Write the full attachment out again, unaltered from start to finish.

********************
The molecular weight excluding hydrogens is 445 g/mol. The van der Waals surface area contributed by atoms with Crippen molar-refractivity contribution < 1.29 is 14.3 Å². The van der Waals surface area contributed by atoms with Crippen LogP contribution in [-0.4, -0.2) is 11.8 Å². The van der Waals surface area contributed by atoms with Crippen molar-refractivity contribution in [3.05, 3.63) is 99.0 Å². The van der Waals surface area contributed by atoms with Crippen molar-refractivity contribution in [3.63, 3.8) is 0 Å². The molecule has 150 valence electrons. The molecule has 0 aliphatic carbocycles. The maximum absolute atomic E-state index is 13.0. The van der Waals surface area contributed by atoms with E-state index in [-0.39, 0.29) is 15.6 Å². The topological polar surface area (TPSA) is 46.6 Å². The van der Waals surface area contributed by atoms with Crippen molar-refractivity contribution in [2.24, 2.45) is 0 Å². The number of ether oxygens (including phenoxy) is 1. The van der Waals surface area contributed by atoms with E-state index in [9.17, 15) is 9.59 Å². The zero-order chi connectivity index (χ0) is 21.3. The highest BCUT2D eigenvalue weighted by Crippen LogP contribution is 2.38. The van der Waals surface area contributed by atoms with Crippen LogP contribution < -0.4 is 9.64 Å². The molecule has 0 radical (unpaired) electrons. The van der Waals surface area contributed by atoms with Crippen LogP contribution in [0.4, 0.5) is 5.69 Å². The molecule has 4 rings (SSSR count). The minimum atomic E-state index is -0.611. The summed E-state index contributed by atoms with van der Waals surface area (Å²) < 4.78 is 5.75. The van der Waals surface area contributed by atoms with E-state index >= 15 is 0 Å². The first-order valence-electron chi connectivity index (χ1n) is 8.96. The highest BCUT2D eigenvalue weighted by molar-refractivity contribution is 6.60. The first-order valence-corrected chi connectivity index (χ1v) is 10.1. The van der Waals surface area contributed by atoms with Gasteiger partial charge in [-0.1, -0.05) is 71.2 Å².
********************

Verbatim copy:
The molecular weight excluding hydrogens is 445 g/mol. The van der Waals surface area contributed by atoms with Crippen molar-refractivity contribution < 1.29 is 14.3 Å². The van der Waals surface area contributed by atoms with Crippen LogP contribution in [-0.4, -0.2) is 11.8 Å². The van der Waals surface area contributed by atoms with Crippen molar-refractivity contribution in [3.05, 3.63) is 99.0 Å². The van der Waals surface area contributed by atoms with Crippen molar-refractivity contribution in [3.63, 3.8) is 0 Å². The molecule has 150 valence electrons. The molecule has 0 aliphatic carbocycles. The maximum absolute atomic E-state index is 13.0. The van der Waals surface area contributed by atoms with E-state index in [-0.39, 0.29) is 15.6 Å². The topological polar surface area (TPSA) is 46.6 Å². The van der Waals surface area contributed by atoms with Crippen molar-refractivity contribution in [2.24, 2.45) is 0 Å². The number of ether oxygens (including phenoxy) is 1. The van der Waals surface area contributed by atoms with E-state index in [9.17, 15) is 9.59 Å². The zero-order chi connectivity index (χ0) is 21.3. The highest BCUT2D eigenvalue weighted by Crippen LogP contribution is 2.38. The van der Waals surface area contributed by atoms with Crippen LogP contribution < -0.4 is 9.64 Å². The molecule has 0 radical (unpaired) electrons. The van der Waals surface area contributed by atoms with Crippen LogP contribution in [0.4, 0.5) is 5.69 Å². The molecule has 4 rings (SSSR count). The minimum atomic E-state index is -0.611. The summed E-state index contributed by atoms with van der Waals surface area (Å²) < 4.78 is 5.75. The van der Waals surface area contributed by atoms with E-state index >= 15 is 0 Å². The first-order valence-electron chi connectivity index (χ1n) is 8.96. The highest BCUT2D eigenvalue weighted by molar-refractivity contribution is 6.60. The first-order valence-corrected chi connectivity index (χ1v) is 10.1. The van der Waals surface area contributed by atoms with Gasteiger partial charge in [-0.1, -0.05) is 71.2 Å².